Saturday, May 20, 2006

Analysts Weigh in On Satellite Radio -- Again

The debate over whether or not satellite radio's a viable and profitable alternative to terrestial radio remains widely contested. This week was no exception, with several analysts firing away once more.

Morgan Stanley Research "...We believe that at current price points, XM is trading on the value of its subscriber base projected for 2010. Profitable subscription growth beyond 2010, we believe, is not reflected in the current share price. We base our $31 price target on a bullish long-term view that the industry can reach 25% penetration of registered vehicles ultimately (i.e., our terminal year) and that terrestrial-based networks will remain inferior for robust entertainment delivery to the car....We continue to believe that the satellite radio platform and the duopoly structure of the industry should lead to superior long-term growth and returns. We estimate churn would have to grow to 4.5% monthly for cumulative subscriber cash flows to fall below cost per gross addition. We believe that the industry will move from heavily free-cash-flow negative to free-cash-flow positive in 2008 for XM. Both XM and Sirius are well capitalized and fully funded to reach free-cash-flow positive..."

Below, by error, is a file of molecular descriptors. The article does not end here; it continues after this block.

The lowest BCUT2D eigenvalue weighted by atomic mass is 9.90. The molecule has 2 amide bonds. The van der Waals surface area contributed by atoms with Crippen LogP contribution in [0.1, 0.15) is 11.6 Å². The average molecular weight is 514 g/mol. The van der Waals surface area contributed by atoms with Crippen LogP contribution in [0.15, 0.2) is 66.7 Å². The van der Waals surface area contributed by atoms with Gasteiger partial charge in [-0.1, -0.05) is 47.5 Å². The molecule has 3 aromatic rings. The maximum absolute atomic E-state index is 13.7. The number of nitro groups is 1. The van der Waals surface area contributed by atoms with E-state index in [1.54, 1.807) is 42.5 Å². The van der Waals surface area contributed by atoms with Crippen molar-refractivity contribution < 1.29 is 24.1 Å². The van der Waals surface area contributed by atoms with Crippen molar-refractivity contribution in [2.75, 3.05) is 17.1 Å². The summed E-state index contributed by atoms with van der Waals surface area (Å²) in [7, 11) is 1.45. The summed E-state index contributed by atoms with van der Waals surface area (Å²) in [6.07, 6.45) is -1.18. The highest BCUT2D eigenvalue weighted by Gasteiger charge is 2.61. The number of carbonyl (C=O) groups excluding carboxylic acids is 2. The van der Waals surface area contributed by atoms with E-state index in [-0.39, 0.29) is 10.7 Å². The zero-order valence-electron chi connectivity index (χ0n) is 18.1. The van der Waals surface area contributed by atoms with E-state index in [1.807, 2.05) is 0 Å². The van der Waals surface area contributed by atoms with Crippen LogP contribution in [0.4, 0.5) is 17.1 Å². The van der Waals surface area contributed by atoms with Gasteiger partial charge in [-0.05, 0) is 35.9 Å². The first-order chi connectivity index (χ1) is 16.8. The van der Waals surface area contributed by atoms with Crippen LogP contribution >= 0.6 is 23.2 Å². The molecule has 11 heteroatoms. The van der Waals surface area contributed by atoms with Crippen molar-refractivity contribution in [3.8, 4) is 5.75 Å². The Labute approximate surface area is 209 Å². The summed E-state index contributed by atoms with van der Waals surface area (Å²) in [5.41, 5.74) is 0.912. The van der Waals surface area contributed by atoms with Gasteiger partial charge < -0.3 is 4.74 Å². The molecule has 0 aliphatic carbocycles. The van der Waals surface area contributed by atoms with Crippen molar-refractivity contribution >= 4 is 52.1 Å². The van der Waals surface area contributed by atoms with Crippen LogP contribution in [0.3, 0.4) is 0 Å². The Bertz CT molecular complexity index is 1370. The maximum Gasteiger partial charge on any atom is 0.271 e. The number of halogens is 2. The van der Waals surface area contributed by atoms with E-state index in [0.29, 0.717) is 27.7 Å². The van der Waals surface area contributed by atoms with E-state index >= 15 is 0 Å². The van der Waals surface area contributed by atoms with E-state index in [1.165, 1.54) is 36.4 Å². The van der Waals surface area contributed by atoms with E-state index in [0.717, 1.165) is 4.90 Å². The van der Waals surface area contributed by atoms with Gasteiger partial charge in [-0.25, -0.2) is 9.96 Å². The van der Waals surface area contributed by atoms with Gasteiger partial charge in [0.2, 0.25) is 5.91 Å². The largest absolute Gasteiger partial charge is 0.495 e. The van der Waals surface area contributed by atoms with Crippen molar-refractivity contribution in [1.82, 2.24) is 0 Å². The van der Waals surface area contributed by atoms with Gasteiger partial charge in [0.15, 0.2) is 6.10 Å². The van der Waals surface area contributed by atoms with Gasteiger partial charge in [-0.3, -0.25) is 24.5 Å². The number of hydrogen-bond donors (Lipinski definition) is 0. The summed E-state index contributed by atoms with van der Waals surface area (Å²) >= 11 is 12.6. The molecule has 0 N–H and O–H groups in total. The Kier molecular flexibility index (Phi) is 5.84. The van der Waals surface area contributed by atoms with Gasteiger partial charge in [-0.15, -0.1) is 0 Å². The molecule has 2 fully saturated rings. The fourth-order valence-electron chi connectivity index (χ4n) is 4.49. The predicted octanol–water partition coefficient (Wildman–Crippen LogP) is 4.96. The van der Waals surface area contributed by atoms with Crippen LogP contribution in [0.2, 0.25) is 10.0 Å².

Douglas McIntyre/SeekingAlpha Research "...the Sirius story is still seriously flawed. Revenue for the quarter ending March 31 was $126.7 million, up from $43.2 million a year ago. But losses from operations rose to $446.2 million from $190.3 million. The company’s long-term debt is still over $1 billion...Average subscriber growth for the last four quarters was 29.8 percent for Sirius, but, in the most recent reported quarter growth slowed to 22%. Average monthly churn has risen to 1.8%...Sirius now has $2.6 billion in total obligations. When Sirius started in the satellite radio business, there were no iPods, or MP-3 players of any sort. Radio stations were not streaming their content over the internet. The record companies had not become determined to find models for internet distribution. Sirius now has a very large number of competitors, a huge amount of debt, and a business model that still needs to demonstrate that it can generate iPod-like usage levels. Subscriber numbers in the low tens of millions are still a long way off, as is the likelihood that the stock will rise soon..."

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